The kids consult each other, trying to remember what they’ve been taught, and finally come up with: “Phyto?”
Sam: “Phyto. Phytoplankton. Means ‘plant plankton.’”
Back out in the hall where the blow-ups of posters for all five phases of the Billion Oyster Project are, he points them out to the students:
Sam: ”See that? Phase one. You just walked into phase one.”
The students are intrigued: they examine the posters carefully, now that they realize that these printed pictures actually relate to physical reality, to a room full of plankton culture and remote setting tanks and real live oysters. Sam has them divide up, study the posters, and give summaries of what goes on in each phase. After several minutes of child-herding, making sure the kids stay on task, Sam finds himself talking through one particular aspect of the process with a twelve-year-old called LeAndra.
Sam: ”If you grow a million of ‘em, and ten to forty percent set properly, that’s how many oysters that set?”
LeAndra is silent, trying to work this out.
Sam: ”OK, a hundred is ten percent of what?”
LeAndra, confidently: “A thousand.”
Sam: “And a thousand is ten percent of what?”
LeAndra: “Ten thousand. So ten thousand would be ten percent of a hundred thousand—”
Sam: “—and a hundred thousand is ten percent of…”
LeAndra: “…a million!”
Sam: “OK, so that’s ten percent. What’s forty percent?”
LeAndra, thinking: “a hundred thousand… so… four hundred thousand?”
Sam, happily: “You got it!”
Sam: “OK, so where do the shells come from?”
Girl: “They wash up on a beach!”
Sam, diplomatically: “Well, that’s one way you could get them, but it would take a long time.”
Sarah, Sam’s intern: “Where do you eat oysters?”
Boy: “I eat ‘em on a farm!”
Sam: ”… and the farms sell them to restaurants. And without us collecting the shells, where would they go?”
Everyone, enthusiastically: “GARBAGE!”
Sam: “Yes, landfill. In Virginia. A LONG way away.”
…to be continued! Look for Shellfish for Summer STEM Education, Episode 2, coming soon!
A photo album from InDock 2014. More to come!
Three days and two nights aboard SSV Lettie G. Howard is a dramatic way for any student to enter high school— but Harbor’s ninth graders are rising to the occasion.
Photographs: Cullen Palicka, Harbor 2014, and his Instagram filters.
Big Red, Lettie's dinghy. And, oh yeah, the NY/NJ skyline…
Climbing the ratlines.
Safety first! Chef Luis, Harbor grad and Lettie galley chef, apparently felt the need for a safety harness belowdecks. Um. OK. Hey, is that pie in the background?
Sunset on Lettie with the Class of 2018
This summer, Harbor School Marine Biology Research Program head Mauricio Gonzalez took time away from working with his high school marine science scholars to bring marine biology to the middle grades. These younger kids have learned to start to think about the Harbor around them as a home for a whole ecosystem’s worth of living creatures.
They’re participants in New York Harbor Foundation's Camp RESTORE, which the Foundation runs in partnership with Good Shepherd Services. The Camp is basically Harbor School in miniature, adjusted for the youth of the students. From water quality testing to aquaculture (they learn about and help out with the Billion Oyster Project, of course!) to marine robotics, the Camp, now in its second year, is a feast of STEM subjects for summer fun and learning.
From Captain Aaron Singh, head of Harbor’s Vessel Operations program and captain of Lettie G. Howard:
The Lettie G. Howard crew wishes safe travels to Paola R, NYHS alumna on her training cruise this summer on T/V Empire State. Great job getting Lettie running and we can’t wait to have you back sailing this fall (between classes of course.)
Paola’s time on Lettie is a perfect example of Harbor’s STEM-focused maritime education, combining CTE and college preparation. Paola’s on her training cruise on another vessel, preparatory to entering SUNY Maritime in the fall. Aaron’s Vessel Ops program prepared Paola in the technical aspects future career, and her time on Lettie (owned by the South Street Seaport Museum) and on Harbor’s own vessels provided vital hands-on experience implementing her classroom learning. She is more prepared than most to start her course at SUNY, working towards a BS in Marine Transportation.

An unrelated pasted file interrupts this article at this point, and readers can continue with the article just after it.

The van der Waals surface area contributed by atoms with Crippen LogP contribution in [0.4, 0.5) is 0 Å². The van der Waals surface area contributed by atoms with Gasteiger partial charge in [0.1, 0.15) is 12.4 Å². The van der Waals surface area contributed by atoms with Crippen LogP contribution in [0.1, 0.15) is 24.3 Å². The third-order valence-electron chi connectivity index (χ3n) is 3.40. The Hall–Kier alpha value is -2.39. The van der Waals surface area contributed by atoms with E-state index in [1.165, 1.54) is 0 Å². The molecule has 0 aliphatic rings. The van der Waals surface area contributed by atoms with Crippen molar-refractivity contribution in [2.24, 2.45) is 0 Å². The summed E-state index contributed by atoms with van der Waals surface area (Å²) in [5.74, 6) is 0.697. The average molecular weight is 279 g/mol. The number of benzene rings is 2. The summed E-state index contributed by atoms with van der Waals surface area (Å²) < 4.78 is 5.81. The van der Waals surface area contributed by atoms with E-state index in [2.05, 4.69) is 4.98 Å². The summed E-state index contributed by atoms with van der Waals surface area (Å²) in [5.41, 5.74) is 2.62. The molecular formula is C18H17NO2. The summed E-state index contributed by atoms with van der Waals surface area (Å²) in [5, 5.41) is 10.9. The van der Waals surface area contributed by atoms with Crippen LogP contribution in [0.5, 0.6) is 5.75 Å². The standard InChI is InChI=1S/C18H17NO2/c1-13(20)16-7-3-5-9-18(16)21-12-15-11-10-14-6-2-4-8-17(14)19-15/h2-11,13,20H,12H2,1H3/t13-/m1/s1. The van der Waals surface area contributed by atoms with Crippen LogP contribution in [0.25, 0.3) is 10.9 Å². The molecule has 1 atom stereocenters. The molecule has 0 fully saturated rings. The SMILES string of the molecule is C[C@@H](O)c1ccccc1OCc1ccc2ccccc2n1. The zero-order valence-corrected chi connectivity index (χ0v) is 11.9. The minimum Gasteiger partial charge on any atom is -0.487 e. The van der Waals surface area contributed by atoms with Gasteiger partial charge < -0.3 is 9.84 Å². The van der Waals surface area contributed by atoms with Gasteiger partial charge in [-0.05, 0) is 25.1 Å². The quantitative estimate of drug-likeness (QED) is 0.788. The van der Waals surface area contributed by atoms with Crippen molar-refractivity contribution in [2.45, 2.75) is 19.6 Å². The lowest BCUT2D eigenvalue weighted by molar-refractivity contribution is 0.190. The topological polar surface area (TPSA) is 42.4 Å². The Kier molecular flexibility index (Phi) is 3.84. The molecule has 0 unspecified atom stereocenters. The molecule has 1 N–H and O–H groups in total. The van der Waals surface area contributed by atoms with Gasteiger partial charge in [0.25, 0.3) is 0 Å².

This is how it works: sail training as STEM education, and CTE tightly integrated with college prep. We’re so proud of Paola, and of so many others: you guys have grabbed hold of Harbor’s opportunities with passion and commitment. Bon voyage! Don’t forget this Harbor where you launched…
Jade, class of 2015, showing off an aquatic ecosystem model. At the end of next year, she will be passing the torch— or the microscope?— to students like Shania, who will be officially eligible to join the Marine Bio Career and Technical Education Program her sophomore year. Photograph: Mauricio Gonzàlez.
The first group of students have gone through Indock— orientation and a brief intro to Harbor on Governors Island on Monday, followed by three days of intensive sail training and team building aboard Lettie G. Howard.
These kids are motivated: none of them ended up at Harbor by accident. Shania, on her way over to the Island on the ferry for the first time as an officially-enrolled Harbor student, explained her path: “I’ve always had an interest in water and fish, and I’ve wanted to be a marine biologist since I was in third grade. All the other kids were watching regular shows; I was watching documentaries. I’ve done fishing and a little bit of sailing, so I’m kind of comfortable on the water.”
She also, just a few months ago, found out that by going to Harbor, she’ll be continuing a family tradition. She described the scene: her aunt was visiting from Trinidad, and Shania was, in anticipation of starting at Harbor and moving towards her goal, trying to find out more about what the job of a working scientist actually looks like. “I don’t know why this happens, but when I get interested in something I just ask about it, I ask a lot of questions. And she heard me asking and said that actually she was a marine biologist. And I said, how come you didn’t tell me before? She said she didn’t know I was interested.” Once Shania starts work with Mauricio González and the Marine Biology Research Program, she and her aunt will be speaking as colleagues.
There’s a hunger in so many of these kids to learn STEM subjects: it’s not something their teachers create— but it is something that the educators at Harbor School know exactly how to cultivate.